Adding video to your blog can be a really fruitful investment. It can radically increase viewer engagement, boost your site rankings on Google, give your viewers a sense of relationship with you, and it’s a great way to get information across in an easy to understand way. There’s no doubt about it. When you use video on your blog, it can have a strong, positive impact.
According to Technology Innovations Management Review, a study was undertaken using MRIs to observe brain activity and its connection with consumer behavior. The result of this Neuromarketing study suggested that test subjects associate themselves with objects (including people) seen on video. They tend to think “the person on the screen is me”, and they behave, react, and feel accordingly.
What does that mean to you? The use of video on your blog can be strategic, but there’s a possible downside to using video if you’re not careful. Viewers can experience a lot of sub-conscious activity when they watch your video, so you may run the risk of turning them off in a big way by things you may not think are important. You can create the wrong impression, and this can negatively impact the viewers’ opinion of your blog, or your business, products and services.
There are some things that I see people do when they produce their videos that can sub-consciously or even consciously turn off viewers. I’ll discuss five things you’re going to want to avoid like the plague.
- Do it Yourself Video.
Okay, some people SHOULD create do it yourself videos. In a previous article I wrote called 5 Tips to Make a Video That Will Help Your Blog Stand Out, I included a number of tips that can help you create a well done, do-it-yourself video for your blog. However not everyone with a blog should make a DIY video.
Here are a couple examples of those who should not create a DYI video:
– Those who are selling something.
If you’re blog is meant to support your sales site, for most products and services you’ll need to project a professional image. In my experience, consumers subconsciously perceive the level of professionalism in a video, and they assign that same level of professionalism (or lack thereof) to the company, products or services being sold.
There’s a lot that goes into making a video appear professional, and most people will notice when the video appears unprofessional. Creating a video with a professional feel to it takes skill, experience and talent. If you’re trying to sell something, I advise you to spring for a professional video production company that has experience with producing videos for business.
For more on whether or not you should shoot your own videos, check out my article called How to Make Web Videos That Get You Results.
– Those who are not comfortable on camera.
If you plan to speak on camera, and you can’t come off as natural and comfortable, you’ll make your audience uncomfortable and you’ll lose them. If you can’t come off as enthusiastic, you’ll bore them and they’ll lose interest quickly. If being on-camera isn’t your strength, I would strongly suggest that you avoid it.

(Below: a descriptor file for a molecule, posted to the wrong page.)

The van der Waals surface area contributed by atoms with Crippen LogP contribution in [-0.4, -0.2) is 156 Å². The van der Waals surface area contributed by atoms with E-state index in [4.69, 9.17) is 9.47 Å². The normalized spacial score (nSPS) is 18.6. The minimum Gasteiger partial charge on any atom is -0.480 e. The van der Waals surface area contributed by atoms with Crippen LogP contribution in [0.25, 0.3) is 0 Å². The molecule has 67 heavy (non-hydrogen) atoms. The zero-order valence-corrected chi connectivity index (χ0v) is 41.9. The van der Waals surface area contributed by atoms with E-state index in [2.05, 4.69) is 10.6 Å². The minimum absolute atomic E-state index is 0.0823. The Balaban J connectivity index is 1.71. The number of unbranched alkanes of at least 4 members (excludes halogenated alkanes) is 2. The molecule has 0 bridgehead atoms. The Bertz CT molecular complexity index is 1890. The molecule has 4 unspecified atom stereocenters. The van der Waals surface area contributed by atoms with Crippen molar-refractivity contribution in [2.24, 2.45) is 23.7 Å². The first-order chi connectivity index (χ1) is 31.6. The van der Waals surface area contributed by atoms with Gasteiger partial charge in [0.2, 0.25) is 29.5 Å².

Stay on point; make your video tight and to the point. People are busy and most don’t have patience when it comes to reading or viewing a long video on the web. Be careful not to go off course if you’re speaking on camera. Either write a script, or post some bullet points you can stick to and look at while you shoot. Of course, keep in mind that if you’re looking at bullet points, you’re no longer making that important eye contact with the viewer. You’ll want to rehearse so you can minimize that.
- Giving too much information.
There’s a James Brown quote I like:
“I taught them everything they know, but not everything I know.”
Always leave your audience wanting more! You’re going to want your viewers to return to your site over and over again. If you include everything in one long video, they won’t have a reason to return. Sometimes a topic can work well as a video series. Of course you’ll need to give out enough information in each video so that it’s worth the viewer’s time. Let your viewers know that you’ll be covering your subject in depth, over time.
- Using small images small images and lots of words on the screen.
Remember that most people will be watching your video on a small screen, or maybe even on a very small mobile device. Make sure to use large, high quality images. If you’re adding words to the screen, keep them to a minimum. Crowding the screen with words makes it difficult to read, especially if the letters are small, and you’ll lose your viewers.
- Distracting background sounds.
Unless the noise being heard as you record is relevant to your topic, there’s nothing more distracting than noise in a video. It can really turn off your viewers. Do your best to find a quiet place to shoot, and if possible, be careful to avoid noise while you’re shooting such as air conditioning, lawn maintenance, air traffic, street noise, kids in the house, etc.
Bio: Greg Ball is the president of Ball Media Innovations, Inc., a full service video production and post-production company specializing in video production for business, marketing, public relations, training, and live conferences, trade shows, meetings and conventions. They also specialize in film and video translation.
The company headquarters is in the Miami – Fort Lauderdale area, with crews in South Florida and the Orlando area, as well as throughout the USA. Visit the website at https://www.ballmediainnovations.com, and join Greg on LinkedIn and Facebook. You can reach him at 954-432-1274 or 866-570-8612.